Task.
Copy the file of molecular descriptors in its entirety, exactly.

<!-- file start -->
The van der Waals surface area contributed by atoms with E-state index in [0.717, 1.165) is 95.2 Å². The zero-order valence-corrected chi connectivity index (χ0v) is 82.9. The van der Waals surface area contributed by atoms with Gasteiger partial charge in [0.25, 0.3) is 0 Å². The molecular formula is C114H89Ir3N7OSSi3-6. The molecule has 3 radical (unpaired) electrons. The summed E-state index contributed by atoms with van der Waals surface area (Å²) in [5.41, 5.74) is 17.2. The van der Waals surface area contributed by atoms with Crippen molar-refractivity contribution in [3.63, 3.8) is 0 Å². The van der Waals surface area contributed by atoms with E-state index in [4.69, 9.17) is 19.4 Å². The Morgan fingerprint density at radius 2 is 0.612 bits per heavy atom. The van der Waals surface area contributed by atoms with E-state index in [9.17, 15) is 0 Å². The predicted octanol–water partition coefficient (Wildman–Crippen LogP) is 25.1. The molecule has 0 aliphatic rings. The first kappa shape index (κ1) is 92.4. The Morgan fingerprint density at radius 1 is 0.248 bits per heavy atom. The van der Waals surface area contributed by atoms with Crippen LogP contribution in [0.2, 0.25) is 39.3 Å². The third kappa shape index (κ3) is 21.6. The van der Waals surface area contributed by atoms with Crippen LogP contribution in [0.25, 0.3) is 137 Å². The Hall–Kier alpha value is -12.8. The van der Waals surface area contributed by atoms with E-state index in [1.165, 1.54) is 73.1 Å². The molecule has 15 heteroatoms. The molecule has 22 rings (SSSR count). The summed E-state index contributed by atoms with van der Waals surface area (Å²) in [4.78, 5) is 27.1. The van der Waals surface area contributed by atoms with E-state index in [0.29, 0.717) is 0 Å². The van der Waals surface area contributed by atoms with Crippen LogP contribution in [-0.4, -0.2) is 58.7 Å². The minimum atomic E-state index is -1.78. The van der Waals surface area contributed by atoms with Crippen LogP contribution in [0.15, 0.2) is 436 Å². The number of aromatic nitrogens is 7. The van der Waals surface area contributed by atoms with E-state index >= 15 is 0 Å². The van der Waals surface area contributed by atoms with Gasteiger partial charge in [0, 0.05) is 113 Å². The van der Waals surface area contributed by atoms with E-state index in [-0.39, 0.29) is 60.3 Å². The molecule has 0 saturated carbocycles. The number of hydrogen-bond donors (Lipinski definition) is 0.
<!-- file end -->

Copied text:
The van der Waals surface area contributed by atoms with E-state index in [0.717, 1.165) is 95.2 Å². The zero-order valence-corrected chi connectivity index (χ0v) is 82.9. The van der Waals surface area contributed by atoms with Gasteiger partial charge in [0.25, 0.3) is 0 Å². The molecular formula is C114H89Ir3N7OSSi3-6. The molecule has 3 radical (unpaired) electrons. The summed E-state index contributed by atoms with van der Waals surface area (Å²) in [5.41, 5.74) is 17.2. The van der Waals surface area contributed by atoms with Crippen molar-refractivity contribution in [3.63, 3.8) is 0 Å². The van der Waals surface area contributed by atoms with E-state index in [4.69, 9.17) is 19.4 Å². The Morgan fingerprint density at radius 2 is 0.612 bits per heavy atom. The van der Waals surface area contributed by atoms with E-state index in [9.17, 15) is 0 Å². The predicted octanol–water partition coefficient (Wildman–Crippen LogP) is 25.1. The molecule has 0 aliphatic rings. The first kappa shape index (κ1) is 92.4. The Morgan fingerprint density at radius 1 is 0.248 bits per heavy atom. The van der Waals surface area contributed by atoms with Crippen LogP contribution in [0.2, 0.25) is 39.3 Å². The third kappa shape index (κ3) is 21.6. The van der Waals surface area contributed by atoms with Crippen LogP contribution in [0.25, 0.3) is 137 Å². The Hall–Kier alpha value is -12.8. The van der Waals surface area contributed by atoms with E-state index in [1.165, 1.54) is 73.1 Å². The molecule has 15 heteroatoms. The molecule has 22 rings (SSSR count). The summed E-state index contributed by atoms with van der Waals surface area (Å²) in [4.78, 5) is 27.1. The van der Waals surface area contributed by atoms with E-state index in [0.29, 0.717) is 0 Å². The van der Waals surface area contributed by atoms with Crippen LogP contribution in [-0.4, -0.2) is 58.7 Å². The minimum atomic E-state index is -1.78. The van der Waals surface area contributed by atoms with Crippen LogP contribution in [0.15, 0.2) is 436 Å². The number of aromatic nitrogens is 7. The van der Waals surface area contributed by atoms with E-state index >= 15 is 0 Å². The van der Waals surface area contributed by atoms with Gasteiger partial charge in [0, 0.05) is 113 Å². The van der Waals surface area contributed by atoms with E-state index in [-0.39, 0.29) is 60.3 Å². The molecule has 0 saturated carbocycles. The number of hydrogen-bond donors (Lipinski definition) is 0.